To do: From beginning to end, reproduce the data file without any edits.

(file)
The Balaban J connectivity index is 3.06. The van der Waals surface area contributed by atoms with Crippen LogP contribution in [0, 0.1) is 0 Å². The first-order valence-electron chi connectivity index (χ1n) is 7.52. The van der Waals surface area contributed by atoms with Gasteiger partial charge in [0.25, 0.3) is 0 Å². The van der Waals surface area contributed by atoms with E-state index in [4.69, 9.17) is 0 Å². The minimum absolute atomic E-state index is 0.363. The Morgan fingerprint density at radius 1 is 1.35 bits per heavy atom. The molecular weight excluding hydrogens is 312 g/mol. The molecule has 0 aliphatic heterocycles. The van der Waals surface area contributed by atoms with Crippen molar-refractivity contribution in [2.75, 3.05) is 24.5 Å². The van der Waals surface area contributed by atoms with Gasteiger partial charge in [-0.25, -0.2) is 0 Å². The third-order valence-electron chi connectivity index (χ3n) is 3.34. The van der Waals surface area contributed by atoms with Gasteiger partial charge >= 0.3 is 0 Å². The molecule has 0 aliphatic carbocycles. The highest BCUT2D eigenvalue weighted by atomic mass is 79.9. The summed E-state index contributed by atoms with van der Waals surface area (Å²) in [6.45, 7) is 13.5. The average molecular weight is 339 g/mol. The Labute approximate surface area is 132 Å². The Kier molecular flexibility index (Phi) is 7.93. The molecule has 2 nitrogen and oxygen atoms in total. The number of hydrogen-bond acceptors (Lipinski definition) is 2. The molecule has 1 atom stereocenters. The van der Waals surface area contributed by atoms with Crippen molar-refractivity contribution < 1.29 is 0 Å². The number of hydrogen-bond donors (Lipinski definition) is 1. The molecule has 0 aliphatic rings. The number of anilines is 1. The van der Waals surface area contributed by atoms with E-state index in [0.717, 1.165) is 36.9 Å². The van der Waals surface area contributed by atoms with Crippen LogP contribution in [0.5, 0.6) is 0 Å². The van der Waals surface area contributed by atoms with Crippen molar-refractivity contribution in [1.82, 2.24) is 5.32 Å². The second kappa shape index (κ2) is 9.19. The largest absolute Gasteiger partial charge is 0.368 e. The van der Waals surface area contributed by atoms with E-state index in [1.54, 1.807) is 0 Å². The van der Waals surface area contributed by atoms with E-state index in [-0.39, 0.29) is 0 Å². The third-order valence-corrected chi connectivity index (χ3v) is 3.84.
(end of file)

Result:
The Balaban J connectivity index is 3.06. The van der Waals surface area contributed by atoms with Crippen LogP contribution in [0, 0.1) is 0 Å². The first-order valence-electron chi connectivity index (χ1n) is 7.52. The van der Waals surface area contributed by atoms with Gasteiger partial charge in [0.25, 0.3) is 0 Å². The van der Waals surface area contributed by atoms with E-state index in [4.69, 9.17) is 0 Å². The minimum absolute atomic E-state index is 0.363. The Morgan fingerprint density at radius 1 is 1.35 bits per heavy atom. The molecular weight excluding hydrogens is 312 g/mol. The molecule has 0 aliphatic heterocycles. The van der Waals surface area contributed by atoms with Crippen molar-refractivity contribution in [2.75, 3.05) is 24.5 Å². The van der Waals surface area contributed by atoms with Gasteiger partial charge in [-0.25, -0.2) is 0 Å². The third-order valence-electron chi connectivity index (χ3n) is 3.34. The van der Waals surface area contributed by atoms with Gasteiger partial charge >= 0.3 is 0 Å². The molecule has 0 aliphatic carbocycles. The highest BCUT2D eigenvalue weighted by atomic mass is 79.9. The summed E-state index contributed by atoms with van der Waals surface area (Å²) in [6.45, 7) is 13.5. The average molecular weight is 339 g/mol. The Labute approximate surface area is 132 Å². The Kier molecular flexibility index (Phi) is 7.93. The molecule has 2 nitrogen and oxygen atoms in total. The number of hydrogen-bond acceptors (Lipinski definition) is 2. The molecule has 1 atom stereocenters. The van der Waals surface area contributed by atoms with Crippen molar-refractivity contribution < 1.29 is 0 Å². The number of hydrogen-bond donors (Lipinski definition) is 1. The molecule has 0 aliphatic rings. The number of anilines is 1. The van der Waals surface area contributed by atoms with E-state index in [0.717, 1.165) is 36.9 Å². The van der Waals surface area contributed by atoms with Crippen LogP contribution in [0.5, 0.6) is 0 Å². The van der Waals surface area contributed by atoms with Crippen molar-refractivity contribution in [1.82, 2.24) is 5.32 Å². The second kappa shape index (κ2) is 9.19. The largest absolute Gasteiger partial charge is 0.368 e. The van der Waals surface area contributed by atoms with E-state index in [1.54, 1.807) is 0 Å². The van der Waals surface area contributed by atoms with E-state index in [-0.39, 0.29) is 0 Å². The third-order valence-corrected chi connectivity index (χ3v) is 3.84.